The University of Alabama's Crimson Tide have won five national championships in the past 10 years. "That's too many!" shout the haters, who especially love to pillory Alabama's stern head coach Nick Saban. But in Alabama — and especially the team's hometown of Tuscaloosa — there's mostly devotion.

Fans of the World Cup champion U.S. women's national soccer team are getting what they want.

More.

The team began a victory tour last weekend. It runs until October.

It's a heady time for women's soccer. But other women's sports want to take advantage of the moment as well. And they're hoping to overcome cultural obstacles that traditionally have made their sports less relevant.

Powerful potential

It's been a month since the U.S. Women's National Soccer Team won a second straight World Cup, and gained rock star popularity in the process.

Since the win, the goal has been to capitalize on that success.

The celebration of the Women's World Cup soccer championship shifts this week from France to New York City. On Wednesday, the U.S. Women's National Team will be honored with a ticker tape parade and keys to the city, following its 2-0 win over the Netherlands in Sunday's final in France.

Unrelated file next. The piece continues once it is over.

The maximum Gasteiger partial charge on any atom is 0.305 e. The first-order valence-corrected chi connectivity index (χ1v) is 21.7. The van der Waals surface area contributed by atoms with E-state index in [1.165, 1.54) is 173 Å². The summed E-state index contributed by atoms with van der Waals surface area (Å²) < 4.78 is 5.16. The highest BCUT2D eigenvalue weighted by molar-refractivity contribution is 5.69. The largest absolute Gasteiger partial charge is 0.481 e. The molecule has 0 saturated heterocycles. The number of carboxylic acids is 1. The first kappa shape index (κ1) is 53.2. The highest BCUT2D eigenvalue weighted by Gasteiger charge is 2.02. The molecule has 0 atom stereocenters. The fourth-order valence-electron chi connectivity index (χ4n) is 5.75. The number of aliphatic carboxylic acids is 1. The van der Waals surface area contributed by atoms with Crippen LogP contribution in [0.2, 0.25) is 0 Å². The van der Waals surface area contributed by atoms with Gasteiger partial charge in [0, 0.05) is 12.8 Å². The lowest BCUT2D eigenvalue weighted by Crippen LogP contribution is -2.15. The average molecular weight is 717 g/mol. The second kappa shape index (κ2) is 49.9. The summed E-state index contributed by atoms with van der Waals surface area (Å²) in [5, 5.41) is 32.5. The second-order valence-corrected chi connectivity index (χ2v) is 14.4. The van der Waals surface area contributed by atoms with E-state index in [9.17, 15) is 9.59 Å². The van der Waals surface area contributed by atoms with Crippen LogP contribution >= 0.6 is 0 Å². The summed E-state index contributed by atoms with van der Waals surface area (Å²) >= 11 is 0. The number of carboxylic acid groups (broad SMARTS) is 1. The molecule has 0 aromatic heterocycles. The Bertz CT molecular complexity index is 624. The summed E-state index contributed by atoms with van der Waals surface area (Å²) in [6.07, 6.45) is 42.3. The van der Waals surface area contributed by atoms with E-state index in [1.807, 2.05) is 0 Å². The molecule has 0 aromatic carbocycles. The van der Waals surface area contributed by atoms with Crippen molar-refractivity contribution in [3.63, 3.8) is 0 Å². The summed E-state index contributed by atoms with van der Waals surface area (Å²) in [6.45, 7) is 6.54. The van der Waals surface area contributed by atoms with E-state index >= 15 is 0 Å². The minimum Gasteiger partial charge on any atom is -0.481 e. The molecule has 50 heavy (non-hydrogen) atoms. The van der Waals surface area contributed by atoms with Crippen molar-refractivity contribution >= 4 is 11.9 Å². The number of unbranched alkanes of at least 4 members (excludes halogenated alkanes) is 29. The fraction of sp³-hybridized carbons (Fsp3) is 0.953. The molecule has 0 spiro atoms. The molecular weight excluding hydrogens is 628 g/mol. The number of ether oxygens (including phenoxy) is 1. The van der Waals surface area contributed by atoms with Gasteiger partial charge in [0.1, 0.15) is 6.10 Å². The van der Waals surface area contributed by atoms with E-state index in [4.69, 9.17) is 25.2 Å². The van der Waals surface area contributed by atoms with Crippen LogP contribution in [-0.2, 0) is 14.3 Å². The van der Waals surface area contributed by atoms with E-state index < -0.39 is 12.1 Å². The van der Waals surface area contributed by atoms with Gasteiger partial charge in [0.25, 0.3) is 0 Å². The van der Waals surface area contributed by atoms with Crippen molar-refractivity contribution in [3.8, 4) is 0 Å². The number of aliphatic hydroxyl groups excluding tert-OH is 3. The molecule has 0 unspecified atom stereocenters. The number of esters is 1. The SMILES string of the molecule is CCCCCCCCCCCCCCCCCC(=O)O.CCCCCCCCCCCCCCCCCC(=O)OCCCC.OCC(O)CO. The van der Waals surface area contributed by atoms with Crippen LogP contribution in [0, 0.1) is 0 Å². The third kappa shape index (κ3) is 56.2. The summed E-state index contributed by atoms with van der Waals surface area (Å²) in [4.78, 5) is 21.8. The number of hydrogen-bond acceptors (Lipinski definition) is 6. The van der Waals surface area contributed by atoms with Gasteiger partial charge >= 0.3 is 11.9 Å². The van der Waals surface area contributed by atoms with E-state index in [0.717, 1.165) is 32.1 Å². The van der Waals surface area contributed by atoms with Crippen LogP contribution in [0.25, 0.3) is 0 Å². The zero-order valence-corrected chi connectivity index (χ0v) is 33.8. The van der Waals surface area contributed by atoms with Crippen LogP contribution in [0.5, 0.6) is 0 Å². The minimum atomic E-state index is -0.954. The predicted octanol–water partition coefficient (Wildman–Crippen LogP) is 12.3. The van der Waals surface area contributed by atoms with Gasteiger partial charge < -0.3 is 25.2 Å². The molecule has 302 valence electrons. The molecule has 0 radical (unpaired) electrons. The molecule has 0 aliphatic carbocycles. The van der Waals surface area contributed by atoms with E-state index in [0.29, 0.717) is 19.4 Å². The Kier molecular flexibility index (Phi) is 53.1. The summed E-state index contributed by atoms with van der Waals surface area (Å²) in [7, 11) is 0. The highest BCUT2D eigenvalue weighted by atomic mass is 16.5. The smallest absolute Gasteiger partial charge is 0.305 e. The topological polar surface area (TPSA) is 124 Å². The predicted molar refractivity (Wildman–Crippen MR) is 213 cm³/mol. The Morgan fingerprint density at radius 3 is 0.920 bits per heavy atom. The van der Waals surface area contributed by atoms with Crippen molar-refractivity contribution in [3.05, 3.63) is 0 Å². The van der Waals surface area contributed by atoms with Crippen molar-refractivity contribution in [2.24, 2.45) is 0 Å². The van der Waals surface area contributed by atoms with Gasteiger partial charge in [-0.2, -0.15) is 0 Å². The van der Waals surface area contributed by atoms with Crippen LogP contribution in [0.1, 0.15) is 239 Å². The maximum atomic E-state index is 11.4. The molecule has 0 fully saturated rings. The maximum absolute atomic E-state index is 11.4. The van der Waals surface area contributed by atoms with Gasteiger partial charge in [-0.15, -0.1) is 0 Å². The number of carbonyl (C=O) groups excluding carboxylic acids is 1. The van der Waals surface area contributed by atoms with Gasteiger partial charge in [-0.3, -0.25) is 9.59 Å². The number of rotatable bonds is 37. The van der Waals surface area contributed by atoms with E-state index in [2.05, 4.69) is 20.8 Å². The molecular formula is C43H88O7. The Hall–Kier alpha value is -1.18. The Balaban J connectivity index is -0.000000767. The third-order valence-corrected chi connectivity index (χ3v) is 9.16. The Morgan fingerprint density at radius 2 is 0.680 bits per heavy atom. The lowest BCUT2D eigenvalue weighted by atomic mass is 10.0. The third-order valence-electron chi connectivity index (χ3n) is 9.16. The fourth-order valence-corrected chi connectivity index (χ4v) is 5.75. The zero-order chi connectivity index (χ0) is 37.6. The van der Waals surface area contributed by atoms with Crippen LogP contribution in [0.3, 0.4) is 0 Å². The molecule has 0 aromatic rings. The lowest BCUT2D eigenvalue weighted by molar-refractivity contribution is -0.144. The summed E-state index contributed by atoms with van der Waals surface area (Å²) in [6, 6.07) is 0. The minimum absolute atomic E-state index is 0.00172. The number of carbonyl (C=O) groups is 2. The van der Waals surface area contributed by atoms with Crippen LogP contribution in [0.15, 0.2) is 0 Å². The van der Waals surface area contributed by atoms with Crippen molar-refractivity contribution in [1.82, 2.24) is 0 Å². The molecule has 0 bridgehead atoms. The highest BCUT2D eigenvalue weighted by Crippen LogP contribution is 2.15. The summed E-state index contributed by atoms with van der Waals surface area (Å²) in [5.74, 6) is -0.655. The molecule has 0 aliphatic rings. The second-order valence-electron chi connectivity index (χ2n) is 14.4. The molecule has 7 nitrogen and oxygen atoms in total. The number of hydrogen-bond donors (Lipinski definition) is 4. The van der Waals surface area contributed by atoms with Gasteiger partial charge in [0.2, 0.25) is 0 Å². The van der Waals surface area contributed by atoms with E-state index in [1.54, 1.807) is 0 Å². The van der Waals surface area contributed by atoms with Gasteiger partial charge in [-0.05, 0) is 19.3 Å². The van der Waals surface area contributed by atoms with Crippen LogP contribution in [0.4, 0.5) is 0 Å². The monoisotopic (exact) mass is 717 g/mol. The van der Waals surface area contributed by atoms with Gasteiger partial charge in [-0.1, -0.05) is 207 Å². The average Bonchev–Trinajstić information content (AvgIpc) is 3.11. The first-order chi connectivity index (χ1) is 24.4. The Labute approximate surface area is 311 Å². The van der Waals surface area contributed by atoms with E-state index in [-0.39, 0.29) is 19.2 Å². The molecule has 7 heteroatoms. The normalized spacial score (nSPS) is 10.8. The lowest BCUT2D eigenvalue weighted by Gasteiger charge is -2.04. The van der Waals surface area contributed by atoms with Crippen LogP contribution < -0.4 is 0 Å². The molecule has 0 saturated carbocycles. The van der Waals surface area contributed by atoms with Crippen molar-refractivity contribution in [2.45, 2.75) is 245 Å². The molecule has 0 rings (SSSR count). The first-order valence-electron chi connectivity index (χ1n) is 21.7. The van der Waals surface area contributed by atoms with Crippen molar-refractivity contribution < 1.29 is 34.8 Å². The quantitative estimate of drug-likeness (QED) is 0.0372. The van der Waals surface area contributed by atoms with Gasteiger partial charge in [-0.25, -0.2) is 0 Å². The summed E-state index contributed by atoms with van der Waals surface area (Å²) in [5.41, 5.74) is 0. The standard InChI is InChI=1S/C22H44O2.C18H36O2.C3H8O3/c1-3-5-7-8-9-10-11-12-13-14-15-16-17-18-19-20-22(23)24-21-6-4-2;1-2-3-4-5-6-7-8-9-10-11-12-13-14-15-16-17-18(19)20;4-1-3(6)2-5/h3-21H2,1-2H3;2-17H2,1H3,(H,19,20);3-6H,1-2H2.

Some of Bud Selig's new book may surprise you.

In For the Good of the Game, the former Major League Baseball commissioner is candid, sometimes foul-mouthed and angry. That's a stark contrast to his public persona when he led the sport for more than two decades, and navigated tumultuous events like the devastating player strike and the spread of performance-enhancing drugs.

Selig retired in 2015, but he's still closely connected to the game he fell in love with as a boy — and that he helped change in profound ways.

Sharp edges

Updated at 7:55 p.m. ET

There will be the usual excitement for the Belmont Stakes in New York this weekend — the third and final event of horse racing's Triple Crown.

Every now and then, boxing fights its way back into the crowded sports headlines. Saturday was one of those moments.

Little-known Andy Ruiz Jr. gave sports fans a new Rocky moment. The 29-year-old fighter beat the favored and previously undefeated Anthony Joshua at Madison Square Garden in New York, and he became the heavyweight champion of the world.

Or, to be specific, Ruiz became the champion of the confusing, alphabet soup world of boxing. He's now the top heavyweight in the WBA, IBF, WBO and IBO fight-sanctioning bodies.